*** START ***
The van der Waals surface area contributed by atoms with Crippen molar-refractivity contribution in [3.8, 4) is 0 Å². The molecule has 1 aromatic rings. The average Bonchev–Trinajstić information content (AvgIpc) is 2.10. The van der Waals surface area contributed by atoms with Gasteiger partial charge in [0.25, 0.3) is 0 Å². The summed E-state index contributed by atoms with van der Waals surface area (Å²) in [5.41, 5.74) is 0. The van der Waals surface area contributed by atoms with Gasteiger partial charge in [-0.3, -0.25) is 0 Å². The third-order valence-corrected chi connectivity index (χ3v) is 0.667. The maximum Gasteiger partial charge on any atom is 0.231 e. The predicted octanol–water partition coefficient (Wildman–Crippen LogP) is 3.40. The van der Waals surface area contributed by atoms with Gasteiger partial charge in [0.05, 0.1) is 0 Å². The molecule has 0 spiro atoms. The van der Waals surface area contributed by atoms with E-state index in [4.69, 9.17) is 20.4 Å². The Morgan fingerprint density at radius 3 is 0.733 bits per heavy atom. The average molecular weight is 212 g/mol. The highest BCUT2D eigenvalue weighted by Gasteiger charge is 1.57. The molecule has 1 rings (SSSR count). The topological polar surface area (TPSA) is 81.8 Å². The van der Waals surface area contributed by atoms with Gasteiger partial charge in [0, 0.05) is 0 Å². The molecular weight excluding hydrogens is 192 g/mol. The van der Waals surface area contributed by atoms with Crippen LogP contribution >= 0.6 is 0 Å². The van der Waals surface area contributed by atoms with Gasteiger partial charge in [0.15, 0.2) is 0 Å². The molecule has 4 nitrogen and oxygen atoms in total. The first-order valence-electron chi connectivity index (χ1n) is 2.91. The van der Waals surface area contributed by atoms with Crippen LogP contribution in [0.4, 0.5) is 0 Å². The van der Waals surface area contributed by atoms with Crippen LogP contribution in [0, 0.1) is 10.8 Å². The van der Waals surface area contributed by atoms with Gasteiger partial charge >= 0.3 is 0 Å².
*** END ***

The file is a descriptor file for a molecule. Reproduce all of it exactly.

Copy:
The van der Waals surface area contributed by atoms with Crippen molar-refractivity contribution in [3.8, 4) is 0 Å². The molecule has 1 aromatic rings. The average Bonchev–Trinajstić information content (AvgIpc) is 2.10. The van der Waals surface area contributed by atoms with Gasteiger partial charge in [0.25, 0.3) is 0 Å². The summed E-state index contributed by atoms with van der Waals surface area (Å²) in [5.41, 5.74) is 0. The van der Waals surface area contributed by atoms with Gasteiger partial charge in [-0.3, -0.25) is 0 Å². The third-order valence-corrected chi connectivity index (χ3v) is 0.667. The maximum Gasteiger partial charge on any atom is 0.231 e. The predicted octanol–water partition coefficient (Wildman–Crippen LogP) is 3.40. The van der Waals surface area contributed by atoms with Gasteiger partial charge in [0.05, 0.1) is 0 Å². The molecule has 0 spiro atoms. The van der Waals surface area contributed by atoms with E-state index in [4.69, 9.17) is 20.4 Å². The Morgan fingerprint density at radius 3 is 0.733 bits per heavy atom. The average molecular weight is 212 g/mol. The highest BCUT2D eigenvalue weighted by Gasteiger charge is 1.57. The molecule has 1 rings (SSSR count). The topological polar surface area (TPSA) is 81.8 Å². The van der Waals surface area contributed by atoms with Gasteiger partial charge in [0, 0.05) is 0 Å². The molecular weight excluding hydrogens is 192 g/mol. The van der Waals surface area contributed by atoms with Crippen LogP contribution >= 0.6 is 0 Å². The van der Waals surface area contributed by atoms with Gasteiger partial charge in [0.15, 0.2) is 0 Å². The molecule has 4 nitrogen and oxygen atoms in total. The first-order valence-electron chi connectivity index (χ1n) is 2.91. The van der Waals surface area contributed by atoms with Crippen LogP contribution in [0.4, 0.5) is 0 Å². The van der Waals surface area contributed by atoms with Crippen LogP contribution in [0, 0.1) is 10.8 Å². The van der Waals surface area contributed by atoms with Gasteiger partial charge >= 0.3 is 0 Å².